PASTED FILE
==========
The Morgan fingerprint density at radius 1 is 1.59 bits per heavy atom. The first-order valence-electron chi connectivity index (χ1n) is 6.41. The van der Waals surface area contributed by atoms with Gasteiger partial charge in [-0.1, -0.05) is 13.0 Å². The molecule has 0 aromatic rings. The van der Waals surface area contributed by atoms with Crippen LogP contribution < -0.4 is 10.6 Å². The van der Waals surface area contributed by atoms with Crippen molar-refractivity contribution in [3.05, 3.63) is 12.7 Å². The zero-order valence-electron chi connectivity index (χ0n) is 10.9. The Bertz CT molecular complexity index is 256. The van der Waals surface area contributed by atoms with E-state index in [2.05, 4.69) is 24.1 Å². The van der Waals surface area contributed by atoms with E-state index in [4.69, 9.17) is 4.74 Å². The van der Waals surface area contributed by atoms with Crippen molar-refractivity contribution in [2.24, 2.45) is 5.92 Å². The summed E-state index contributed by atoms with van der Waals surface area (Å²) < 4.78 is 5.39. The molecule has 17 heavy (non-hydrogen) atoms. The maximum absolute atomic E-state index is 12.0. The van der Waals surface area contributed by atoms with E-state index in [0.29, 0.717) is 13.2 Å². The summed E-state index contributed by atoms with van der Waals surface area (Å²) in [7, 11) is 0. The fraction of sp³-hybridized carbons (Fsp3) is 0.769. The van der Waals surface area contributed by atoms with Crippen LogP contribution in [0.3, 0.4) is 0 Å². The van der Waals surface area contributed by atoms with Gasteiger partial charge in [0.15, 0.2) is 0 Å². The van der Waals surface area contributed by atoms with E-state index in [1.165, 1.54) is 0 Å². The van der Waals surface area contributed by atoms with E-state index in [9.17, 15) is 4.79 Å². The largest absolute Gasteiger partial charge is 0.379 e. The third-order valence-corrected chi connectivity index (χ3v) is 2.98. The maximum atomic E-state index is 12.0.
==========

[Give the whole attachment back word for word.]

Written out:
The Morgan fingerprint density at radius 1 is 1.59 bits per heavy atom. The first-order valence-electron chi connectivity index (χ1n) is 6.41. The van der Waals surface area contributed by atoms with Gasteiger partial charge in [-0.1, -0.05) is 13.0 Å². The molecule has 0 aromatic rings. The van der Waals surface area contributed by atoms with Crippen LogP contribution < -0.4 is 10.6 Å². The van der Waals surface area contributed by atoms with Crippen molar-refractivity contribution in [3.05, 3.63) is 12.7 Å². The zero-order valence-electron chi connectivity index (χ0n) is 10.9. The Bertz CT molecular complexity index is 256. The van der Waals surface area contributed by atoms with E-state index in [2.05, 4.69) is 24.1 Å². The van der Waals surface area contributed by atoms with E-state index in [4.69, 9.17) is 4.74 Å². The van der Waals surface area contributed by atoms with Crippen molar-refractivity contribution in [2.24, 2.45) is 5.92 Å². The summed E-state index contributed by atoms with van der Waals surface area (Å²) < 4.78 is 5.39. The molecule has 17 heavy (non-hydrogen) atoms. The maximum absolute atomic E-state index is 12.0. The van der Waals surface area contributed by atoms with E-state index in [0.29, 0.717) is 13.2 Å². The summed E-state index contributed by atoms with van der Waals surface area (Å²) in [7, 11) is 0. The fraction of sp³-hybridized carbons (Fsp3) is 0.769. The van der Waals surface area contributed by atoms with Crippen LogP contribution in [0.3, 0.4) is 0 Å². The van der Waals surface area contributed by atoms with Gasteiger partial charge in [0.15, 0.2) is 0 Å². The van der Waals surface area contributed by atoms with E-state index in [1.165, 1.54) is 0 Å². The van der Waals surface area contributed by atoms with E-state index in [9.17, 15) is 4.79 Å². The largest absolute Gasteiger partial charge is 0.379 e. The third-order valence-corrected chi connectivity index (χ3v) is 2.98. The maximum atomic E-state index is 12.0.